But Kubrick did­n’t always intend to use that piece, nor the oth­er orches­tral works we’ve come to close­ly asso­ciate with mankind’s ven­tures into realms beyond Earth and strug­gles with intel­li­gence of its own inven­tion. Accord­ing to Jason Kot­tke, Kubrick had com­mis­sioned an orig­i­nal score from A Street­car Named Desire, Spar­ta­cus, Cleopa­tra, and Who’s Afraid of Vir­ginia Woolf com­pos­er Alex North.

At the top of the post, you can see 2001’s open­ing with North’s music, and below you can hear 38 min­utes of his score on Spo­ti­fy. As to the ques­tion of why Kubrick stuck instead with the tem­po­rary score of Strauss, Ligeti, and Khatch­a­turi­an he’d used in edit­ing, Kot­tke quotes from Michel Cimen­t’s inter­view with the film­mak­er:

How­ev­er good our best film com­posers may be, they are not a Beethoven, a Mozart or a Brahms. Why use music which is less good when there is such a mul­ti­tude of great orches­tral music avail­able from the past and from our own time? [ … ]  Although [North] and I went over the pic­ture very care­ful­ly, and he lis­tened to these tem­po­rary tracks and agreed that they worked fine and would serve as a guide to the musi­cal objec­tives of each sequence he, nev­er­the­less, wrote and record­ed a score which could not have been more alien to the music we had lis­tened to, and much more seri­ous than that, a score which, in my opin­ion, was com­plete­ly inad­e­quate for the film.

North did­n’t find out about Kubrick­’s choice until 2001’s New York City pre­miere. Not an envi­able sit­u­a­tion, cer­tain­ly, but not the worst thing that ever hap­pened to a col­lab­o­ra­tor who failed to rise to the direc­tor’s expec­ta­tions.

For more Kubrick and clas­si­cal music, see our recent post: The Clas­si­cal Music in Stan­ley Kubrick’s Films: Lis­ten to a Free, 4 Hour Playlist

Note: An ear­li­er ver­sion of this post appeared on our site in Decem­ber 2014.

If you would like to sign up for Open Culture’s free email newslet­ter, please find it here. Or fol­low our posts on Threads, Face­book, BlueSky or Mastodon.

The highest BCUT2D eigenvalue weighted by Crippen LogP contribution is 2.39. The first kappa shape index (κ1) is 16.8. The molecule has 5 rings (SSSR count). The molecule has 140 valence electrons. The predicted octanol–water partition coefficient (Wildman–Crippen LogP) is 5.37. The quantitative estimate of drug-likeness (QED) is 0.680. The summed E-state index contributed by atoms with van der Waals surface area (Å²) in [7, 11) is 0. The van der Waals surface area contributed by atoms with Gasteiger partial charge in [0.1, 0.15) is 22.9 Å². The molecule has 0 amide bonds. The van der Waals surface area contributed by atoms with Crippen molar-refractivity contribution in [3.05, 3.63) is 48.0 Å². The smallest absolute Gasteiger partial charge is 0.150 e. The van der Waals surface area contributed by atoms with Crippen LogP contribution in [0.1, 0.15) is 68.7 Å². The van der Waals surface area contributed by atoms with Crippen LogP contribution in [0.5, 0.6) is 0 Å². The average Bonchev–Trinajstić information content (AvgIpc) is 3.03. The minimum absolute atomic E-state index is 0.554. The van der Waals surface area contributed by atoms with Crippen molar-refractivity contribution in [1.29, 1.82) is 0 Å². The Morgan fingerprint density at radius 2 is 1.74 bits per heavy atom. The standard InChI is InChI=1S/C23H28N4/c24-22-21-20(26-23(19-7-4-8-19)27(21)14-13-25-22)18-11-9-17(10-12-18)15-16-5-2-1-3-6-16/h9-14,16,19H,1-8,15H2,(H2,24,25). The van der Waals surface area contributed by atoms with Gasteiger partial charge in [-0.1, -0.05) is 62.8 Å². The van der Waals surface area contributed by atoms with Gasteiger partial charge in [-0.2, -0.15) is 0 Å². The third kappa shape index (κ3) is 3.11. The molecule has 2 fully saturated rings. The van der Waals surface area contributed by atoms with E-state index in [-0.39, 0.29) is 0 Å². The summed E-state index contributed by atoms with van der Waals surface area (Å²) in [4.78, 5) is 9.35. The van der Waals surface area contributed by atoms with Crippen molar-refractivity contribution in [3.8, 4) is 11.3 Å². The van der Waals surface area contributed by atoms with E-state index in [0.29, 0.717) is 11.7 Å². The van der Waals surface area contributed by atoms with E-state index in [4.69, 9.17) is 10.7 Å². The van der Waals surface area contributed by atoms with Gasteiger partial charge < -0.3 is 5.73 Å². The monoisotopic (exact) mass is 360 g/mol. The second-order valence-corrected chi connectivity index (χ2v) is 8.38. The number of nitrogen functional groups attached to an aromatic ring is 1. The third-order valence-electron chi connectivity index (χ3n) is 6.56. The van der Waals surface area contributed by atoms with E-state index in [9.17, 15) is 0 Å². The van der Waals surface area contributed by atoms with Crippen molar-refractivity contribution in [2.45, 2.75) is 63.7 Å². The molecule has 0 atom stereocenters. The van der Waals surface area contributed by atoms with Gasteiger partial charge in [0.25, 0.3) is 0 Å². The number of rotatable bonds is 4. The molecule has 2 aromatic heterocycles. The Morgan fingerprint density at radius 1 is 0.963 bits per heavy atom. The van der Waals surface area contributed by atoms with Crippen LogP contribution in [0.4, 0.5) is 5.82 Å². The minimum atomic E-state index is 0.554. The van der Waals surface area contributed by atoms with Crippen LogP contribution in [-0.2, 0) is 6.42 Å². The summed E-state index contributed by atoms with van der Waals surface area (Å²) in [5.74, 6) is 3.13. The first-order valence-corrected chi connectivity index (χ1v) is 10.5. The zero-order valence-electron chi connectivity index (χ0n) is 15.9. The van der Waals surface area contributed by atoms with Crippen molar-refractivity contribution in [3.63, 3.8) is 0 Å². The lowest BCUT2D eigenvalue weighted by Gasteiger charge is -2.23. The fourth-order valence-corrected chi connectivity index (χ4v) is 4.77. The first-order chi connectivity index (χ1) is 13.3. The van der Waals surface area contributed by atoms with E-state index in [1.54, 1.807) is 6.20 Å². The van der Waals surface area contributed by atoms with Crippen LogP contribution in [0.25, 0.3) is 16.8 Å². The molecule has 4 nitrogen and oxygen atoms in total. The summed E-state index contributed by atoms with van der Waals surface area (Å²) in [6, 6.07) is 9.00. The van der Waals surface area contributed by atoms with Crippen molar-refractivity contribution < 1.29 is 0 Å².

If you would like to sup­port the mis­sion of Open Cul­ture, con­sid­er mak­ing a dona­tion to our site. It’s hard to rely 100% on ads, and your con­tri­bu­tions will help us con­tin­ue pro­vid­ing the best free cul­tur­al and edu­ca­tion­al mate­ri­als to learn­ers every­where. You can con­tribute through Pay­Pal, Patre­on, and Ven­mo (@openculture). Thanks!

Relat­ed Con­tent:

4,000+ Free Movies Online: Great Clas­sics, Indies, Noir, West­erns, Doc­u­men­taries & More

Watch a New­ly-Cre­at­ed “Epi­logue” For Stan­ley Kubrick’s 2001: A Space Odyssey

1966 Film Explores the Mak­ing of Kubrick’s 2001: A Space Odyssey (and Our High-Tech Future)

James Cameron Revis­its the Mak­ing of Kubrick’s 2001: A Space Odyssey

Rare 1960s Audio: Stan­ley Kubrick’s Big Inter­view with The New York­er

Col­in Mar­shall hosts and pro­duces Note­book on Cities and Cul­ture and writes essays on cities, lan­guage, Asia, and men’s style. He’s at work on a book about Los Ange­les, A Los Ange­les Primer. Fol­low him on Twit­ter at @colinmarshall or on Face­book.

What Guitars Were Like 400 Years Ago: An Introduction to the 9 String Baroque Guitar

Maybe it’s just me, but it some­times feels like gui­tar music is on the wane. Sure, there are plen­ty of gui­tar bands out there, gui­tar sales seem to hold steady, but the syn­the­siz­er, midi con­troller, and dig­i­tal audio work­sta­tion have become the dom­i­nant instru­ments of pop­u­lar music. Then again, it’s short-sight­ed to count the gui­tar out just yet, giv­en the 500-year longevi­ty of its design.

In the 17th cen­tu­ry, the Lute Soci­ety of Dart­mouth notes, the gui­tar was “cul­ti­vat­ed by play­ers and com­posers with­in the courts of princes and kings.” The Baroque gui­tar was very much like the mod­ern six string (or, as often these days, sev­en and eight string) that we know today, “aside from a dif­fer­ence of tun­ing,” writes luthi­er Clive Tit­muss. Where “the mod­ern gui­tar is a baritone/tenor… the baroque is an alto instru­ment, about the size of a vio­la.”